I started praying everyday and praying became more comfortable. Reading the Bible got more comfortable. I started seeking help from Jesus and I started to build confidence. He helped me channel my anger into something better. Now, I play basketball for my school. I stopped being the kid who sat in the back and didn’t talk to anyone.

In the past couple years of following Jesus, he has changed the way I view things. He’s changed my attitude towards people, towards life, in a positive way. He’s given me a sense of security. As I’ve grown in my relationship with him, I can see the ways that he’s had my back all along.

That’s been one of the really cool parts about growing up in the South Bronx, being part of Mont Lawn City Camp, which is the year-round version of summer camp here in the city. They’ve been family to me — that’s how I view everyone there. I call everybody there my brother and my sister. Everyone there genuinely cares for one another, and they’ve shown me that, as Christians, we are called to love each other.

Now, I’m a mentor-in-training to another kid, a nine year old. He gets me, and I get him. I love this kid to death. My job is to pass down to him whatever I learn. So I’m just gathering knowledge, reading God’s Word, and trying to convey that to my mentee to help him grow in his relationship with God.

As for me, I’m ready for whatever God gives me, and I know he has a plan for me.


Lincoln Square launches in 6 days: Continue praying for Lincoln Square as the team and volunteers prepare for their first service this Sunday.

Check out Holy Week schedule: Invite a friend to one of our Holy Week services.

• Celebrate Easter with Children's Ministry: Children's Ministry still needs extra hands in our nursery and preschool classes on this special day. Attend one service, and serve at another, as you share this joyful day with the littlest among us. Contact [email protected] for more information.

• Members, start preparing for Congregational Meeting: In preparation for the May 20 congregational meeting, start reviewing the proposed bylaw changes and motions so you can be prepared to ask questions at the West Side town hall on April 29.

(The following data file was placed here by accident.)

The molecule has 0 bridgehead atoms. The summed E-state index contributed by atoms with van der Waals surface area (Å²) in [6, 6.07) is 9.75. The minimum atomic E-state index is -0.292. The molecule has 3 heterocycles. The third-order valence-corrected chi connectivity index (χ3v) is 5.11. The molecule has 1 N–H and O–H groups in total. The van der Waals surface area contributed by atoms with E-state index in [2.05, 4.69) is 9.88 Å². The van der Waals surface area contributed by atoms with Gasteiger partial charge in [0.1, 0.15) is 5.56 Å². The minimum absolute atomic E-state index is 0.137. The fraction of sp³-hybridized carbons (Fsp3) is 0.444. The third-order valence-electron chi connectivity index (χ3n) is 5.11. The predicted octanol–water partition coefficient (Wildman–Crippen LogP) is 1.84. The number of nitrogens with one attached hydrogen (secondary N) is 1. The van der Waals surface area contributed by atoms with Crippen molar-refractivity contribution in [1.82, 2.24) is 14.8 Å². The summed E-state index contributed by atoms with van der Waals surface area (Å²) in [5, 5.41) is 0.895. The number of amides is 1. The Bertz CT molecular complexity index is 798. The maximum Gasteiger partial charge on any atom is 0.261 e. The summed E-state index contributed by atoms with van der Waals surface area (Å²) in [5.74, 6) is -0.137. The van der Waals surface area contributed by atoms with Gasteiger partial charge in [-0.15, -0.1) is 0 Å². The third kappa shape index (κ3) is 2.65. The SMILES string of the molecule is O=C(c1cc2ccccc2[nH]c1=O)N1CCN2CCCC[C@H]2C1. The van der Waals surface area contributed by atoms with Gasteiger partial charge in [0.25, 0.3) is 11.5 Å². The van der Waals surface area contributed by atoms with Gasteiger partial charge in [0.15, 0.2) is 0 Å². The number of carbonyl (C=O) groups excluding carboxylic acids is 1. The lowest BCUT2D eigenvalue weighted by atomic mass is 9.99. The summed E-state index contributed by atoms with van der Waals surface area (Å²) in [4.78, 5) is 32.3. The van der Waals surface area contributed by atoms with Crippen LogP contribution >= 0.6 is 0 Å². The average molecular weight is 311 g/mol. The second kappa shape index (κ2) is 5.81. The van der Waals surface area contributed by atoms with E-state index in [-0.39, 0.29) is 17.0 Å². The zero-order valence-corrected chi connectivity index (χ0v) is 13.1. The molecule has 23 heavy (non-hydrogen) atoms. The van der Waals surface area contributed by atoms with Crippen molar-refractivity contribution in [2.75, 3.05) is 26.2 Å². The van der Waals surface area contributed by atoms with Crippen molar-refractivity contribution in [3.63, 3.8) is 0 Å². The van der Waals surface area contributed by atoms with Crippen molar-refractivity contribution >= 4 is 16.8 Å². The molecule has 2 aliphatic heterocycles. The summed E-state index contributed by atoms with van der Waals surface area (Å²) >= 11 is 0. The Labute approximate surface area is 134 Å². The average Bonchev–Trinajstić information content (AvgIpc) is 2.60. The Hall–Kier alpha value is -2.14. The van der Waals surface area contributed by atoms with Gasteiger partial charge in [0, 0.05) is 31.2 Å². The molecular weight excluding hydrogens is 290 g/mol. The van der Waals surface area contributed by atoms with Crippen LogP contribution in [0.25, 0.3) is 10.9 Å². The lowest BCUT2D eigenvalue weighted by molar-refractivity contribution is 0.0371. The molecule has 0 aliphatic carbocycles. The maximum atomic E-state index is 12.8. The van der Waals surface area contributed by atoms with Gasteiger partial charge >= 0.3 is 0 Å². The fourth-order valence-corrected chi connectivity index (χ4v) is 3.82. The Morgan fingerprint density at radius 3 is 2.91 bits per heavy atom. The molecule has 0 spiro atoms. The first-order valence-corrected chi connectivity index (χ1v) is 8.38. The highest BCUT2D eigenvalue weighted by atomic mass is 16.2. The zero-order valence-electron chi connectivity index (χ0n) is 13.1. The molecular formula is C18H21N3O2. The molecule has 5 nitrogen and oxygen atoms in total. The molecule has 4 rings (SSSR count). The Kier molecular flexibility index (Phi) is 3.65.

• Question Christianity in community: West Side Cafe is an open space where questions and doubts about Christianity can be explored. Join us every Tuesday at 7 p.m. at W83 Ministry Center.

Regsiter for CFW's Soulful Entrepreneur: Join the Center for Faith & Work for a lunchtime conversation on what makes a Soulful Entrepreneur on April 20. David Kim and Dave Evans lead a discussion on how the intrinsic, instrumental, and innovative work of entrepreneurs and investors can embody God's incarnate glory in our world.

• Give to the poor and marginalized: This Easter, give to see all New Yorkers flourish. 100% of what you give through the Easter Sacrifical Offering will go toward strengthening Hope for New York's 40+ non-profit affiliates. Give at Redeemer on April 16 during the special offering

• Provide homework help and Bible study to youth on Staten Island: Tuesday through Thursday from 2:45 p.m. to 6 p.m. Urban Hope Inc. was formed to rescue and uplift children, teen and youth in the West Brighton community. Volunteers needed to help children with their homework, learning to read and lead Bible studies through arts, music, and drama.

• Become a Site Host at Habitat Builds and attend volunteer training: Saturday, May 6 from 10 a.m. to 1 p.m. Volunteers will be trained as Habitat representatives who will help ensure a positive and organized experience for volunteers who help build homes and revitalize NYC communities each year. RSVP online.